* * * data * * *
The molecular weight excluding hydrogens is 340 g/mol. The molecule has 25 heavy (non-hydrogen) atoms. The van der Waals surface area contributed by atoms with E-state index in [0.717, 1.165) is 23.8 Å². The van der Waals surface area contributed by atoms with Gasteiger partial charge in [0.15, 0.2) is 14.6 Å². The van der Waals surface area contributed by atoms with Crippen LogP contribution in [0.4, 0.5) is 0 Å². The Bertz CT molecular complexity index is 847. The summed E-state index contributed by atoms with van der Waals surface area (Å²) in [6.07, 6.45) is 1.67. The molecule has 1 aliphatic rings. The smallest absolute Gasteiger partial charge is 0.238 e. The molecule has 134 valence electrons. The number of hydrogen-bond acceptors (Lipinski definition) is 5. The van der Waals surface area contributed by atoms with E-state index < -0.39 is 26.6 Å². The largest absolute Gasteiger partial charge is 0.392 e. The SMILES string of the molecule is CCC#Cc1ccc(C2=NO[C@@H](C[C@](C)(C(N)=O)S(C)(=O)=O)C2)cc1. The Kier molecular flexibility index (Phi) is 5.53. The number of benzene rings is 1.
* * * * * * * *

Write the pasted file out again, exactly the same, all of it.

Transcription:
The molecular weight excluding hydrogens is 340 g/mol. The molecule has 25 heavy (non-hydrogen) atoms. The van der Waals surface area contributed by atoms with E-state index in [0.717, 1.165) is 23.8 Å². The van der Waals surface area contributed by atoms with Gasteiger partial charge in [0.15, 0.2) is 14.6 Å². The van der Waals surface area contributed by atoms with Crippen LogP contribution in [0.4, 0.5) is 0 Å². The Bertz CT molecular complexity index is 847. The summed E-state index contributed by atoms with van der Waals surface area (Å²) in [6.07, 6.45) is 1.67. The molecule has 1 aliphatic rings. The smallest absolute Gasteiger partial charge is 0.238 e. The molecule has 134 valence electrons. The number of hydrogen-bond acceptors (Lipinski definition) is 5. The van der Waals surface area contributed by atoms with E-state index < -0.39 is 26.6 Å². The largest absolute Gasteiger partial charge is 0.392 e. The SMILES string of the molecule is CCC#Cc1ccc(C2=NO[C@@H](C[C@](C)(C(N)=O)S(C)(=O)=O)C2)cc1. The Kier molecular flexibility index (Phi) is 5.53. The number of benzene rings is 1.